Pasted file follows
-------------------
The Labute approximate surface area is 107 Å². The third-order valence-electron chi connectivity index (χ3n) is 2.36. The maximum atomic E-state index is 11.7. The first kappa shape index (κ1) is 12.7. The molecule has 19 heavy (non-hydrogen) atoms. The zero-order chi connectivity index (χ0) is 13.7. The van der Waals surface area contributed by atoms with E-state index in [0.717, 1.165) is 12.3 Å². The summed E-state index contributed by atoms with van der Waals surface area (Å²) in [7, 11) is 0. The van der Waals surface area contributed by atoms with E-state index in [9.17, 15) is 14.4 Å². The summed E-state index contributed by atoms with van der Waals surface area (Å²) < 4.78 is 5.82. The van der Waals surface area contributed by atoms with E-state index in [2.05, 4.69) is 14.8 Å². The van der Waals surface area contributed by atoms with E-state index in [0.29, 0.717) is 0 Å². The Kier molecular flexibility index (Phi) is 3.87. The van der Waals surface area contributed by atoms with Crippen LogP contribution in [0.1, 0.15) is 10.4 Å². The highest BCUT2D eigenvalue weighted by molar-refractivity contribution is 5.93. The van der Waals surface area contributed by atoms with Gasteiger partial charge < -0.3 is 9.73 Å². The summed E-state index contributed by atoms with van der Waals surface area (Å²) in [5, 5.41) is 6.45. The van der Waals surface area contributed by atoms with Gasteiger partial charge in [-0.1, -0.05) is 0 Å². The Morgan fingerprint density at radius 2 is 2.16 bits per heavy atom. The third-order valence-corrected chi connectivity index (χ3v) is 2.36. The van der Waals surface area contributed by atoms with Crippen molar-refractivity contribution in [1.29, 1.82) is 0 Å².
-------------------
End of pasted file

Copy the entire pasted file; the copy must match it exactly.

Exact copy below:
The Labute approximate surface area is 107 Å². The third-order valence-electron chi connectivity index (χ3n) is 2.36. The maximum atomic E-state index is 11.7. The first kappa shape index (κ1) is 12.7. The molecule has 19 heavy (non-hydrogen) atoms. The zero-order chi connectivity index (χ0) is 13.7. The van der Waals surface area contributed by atoms with E-state index in [0.717, 1.165) is 12.3 Å². The summed E-state index contributed by atoms with van der Waals surface area (Å²) in [7, 11) is 0. The van der Waals surface area contributed by atoms with E-state index in [9.17, 15) is 14.4 Å². The summed E-state index contributed by atoms with van der Waals surface area (Å²) < 4.78 is 5.82. The van der Waals surface area contributed by atoms with E-state index in [2.05, 4.69) is 14.8 Å². The van der Waals surface area contributed by atoms with E-state index in [0.29, 0.717) is 0 Å². The Kier molecular flexibility index (Phi) is 3.87. The van der Waals surface area contributed by atoms with Crippen LogP contribution in [0.1, 0.15) is 10.4 Å². The highest BCUT2D eigenvalue weighted by molar-refractivity contribution is 5.93. The van der Waals surface area contributed by atoms with Gasteiger partial charge < -0.3 is 9.73 Å². The summed E-state index contributed by atoms with van der Waals surface area (Å²) in [5, 5.41) is 6.45. The van der Waals surface area contributed by atoms with Gasteiger partial charge in [-0.1, -0.05) is 0 Å². The Morgan fingerprint density at radius 2 is 2.16 bits per heavy atom. The third-order valence-corrected chi connectivity index (χ3v) is 2.36. The van der Waals surface area contributed by atoms with Crippen molar-refractivity contribution in [1.29, 1.82) is 0 Å².